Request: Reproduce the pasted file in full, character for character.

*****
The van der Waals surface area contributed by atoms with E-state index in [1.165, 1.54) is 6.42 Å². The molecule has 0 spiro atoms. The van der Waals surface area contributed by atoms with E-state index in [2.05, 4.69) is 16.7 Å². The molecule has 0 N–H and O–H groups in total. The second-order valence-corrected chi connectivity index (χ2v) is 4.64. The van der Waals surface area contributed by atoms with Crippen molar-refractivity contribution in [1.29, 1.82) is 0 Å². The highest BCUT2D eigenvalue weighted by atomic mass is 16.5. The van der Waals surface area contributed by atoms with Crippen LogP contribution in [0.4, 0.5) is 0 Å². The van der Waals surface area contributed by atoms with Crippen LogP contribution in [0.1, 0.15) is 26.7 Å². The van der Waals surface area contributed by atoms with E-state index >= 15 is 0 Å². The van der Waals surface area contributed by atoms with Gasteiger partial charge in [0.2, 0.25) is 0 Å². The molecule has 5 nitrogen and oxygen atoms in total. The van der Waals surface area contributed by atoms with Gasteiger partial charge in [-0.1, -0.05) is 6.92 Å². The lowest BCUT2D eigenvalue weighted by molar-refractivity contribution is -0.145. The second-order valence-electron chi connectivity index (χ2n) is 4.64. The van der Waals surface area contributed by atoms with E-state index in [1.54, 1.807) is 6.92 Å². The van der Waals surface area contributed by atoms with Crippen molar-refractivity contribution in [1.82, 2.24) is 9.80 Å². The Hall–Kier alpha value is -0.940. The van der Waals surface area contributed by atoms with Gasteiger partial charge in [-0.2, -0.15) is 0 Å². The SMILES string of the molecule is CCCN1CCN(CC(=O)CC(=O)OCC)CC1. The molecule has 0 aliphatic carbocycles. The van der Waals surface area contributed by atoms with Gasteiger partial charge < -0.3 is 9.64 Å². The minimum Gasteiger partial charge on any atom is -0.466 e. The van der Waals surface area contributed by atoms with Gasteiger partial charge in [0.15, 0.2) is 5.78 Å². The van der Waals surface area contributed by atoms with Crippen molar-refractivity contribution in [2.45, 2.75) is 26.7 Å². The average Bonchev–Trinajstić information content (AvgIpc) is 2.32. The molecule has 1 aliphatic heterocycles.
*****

The van der Waals surface area contributed by atoms with E-state index in [1.165, 1.54) is 6.42 Å². The molecule has 0 spiro atoms. The van der Waals surface area contributed by atoms with E-state index in [2.05, 4.69) is 16.7 Å². The molecule has 0 N–H and O–H groups in total. The second-order valence-corrected chi connectivity index (χ2v) is 4.64. The van der Waals surface area contributed by atoms with Crippen molar-refractivity contribution in [1.29, 1.82) is 0 Å². The highest BCUT2D eigenvalue weighted by atomic mass is 16.5. The van der Waals surface area contributed by atoms with Crippen LogP contribution in [0.4, 0.5) is 0 Å². The van der Waals surface area contributed by atoms with Crippen LogP contribution in [0.1, 0.15) is 26.7 Å². The van der Waals surface area contributed by atoms with E-state index >= 15 is 0 Å². The van der Waals surface area contributed by atoms with Gasteiger partial charge in [0.2, 0.25) is 0 Å². The molecule has 5 nitrogen and oxygen atoms in total. The van der Waals surface area contributed by atoms with Gasteiger partial charge in [-0.1, -0.05) is 6.92 Å². The lowest BCUT2D eigenvalue weighted by molar-refractivity contribution is -0.145. The second-order valence-electron chi connectivity index (χ2n) is 4.64. The van der Waals surface area contributed by atoms with E-state index in [1.54, 1.807) is 6.92 Å². The van der Waals surface area contributed by atoms with Crippen molar-refractivity contribution in [1.82, 2.24) is 9.80 Å². The Hall–Kier alpha value is -0.940. The van der Waals surface area contributed by atoms with Gasteiger partial charge in [-0.2, -0.15) is 0 Å². The SMILES string of the molecule is CCCN1CCN(CC(=O)CC(=O)OCC)CC1. The molecule has 0 aliphatic carbocycles. The van der Waals surface area contributed by atoms with Gasteiger partial charge < -0.3 is 9.64 Å². The minimum Gasteiger partial charge on any atom is -0.466 e. The van der Waals surface area contributed by atoms with Gasteiger partial charge in [0.15, 0.2) is 5.78 Å². The van der Waals surface area contributed by atoms with Crippen molar-refractivity contribution in [2.45, 2.75) is 26.7 Å². The average Bonchev–Trinajstić information content (AvgIpc) is 2.32. The molecule has 1 aliphatic heterocycles.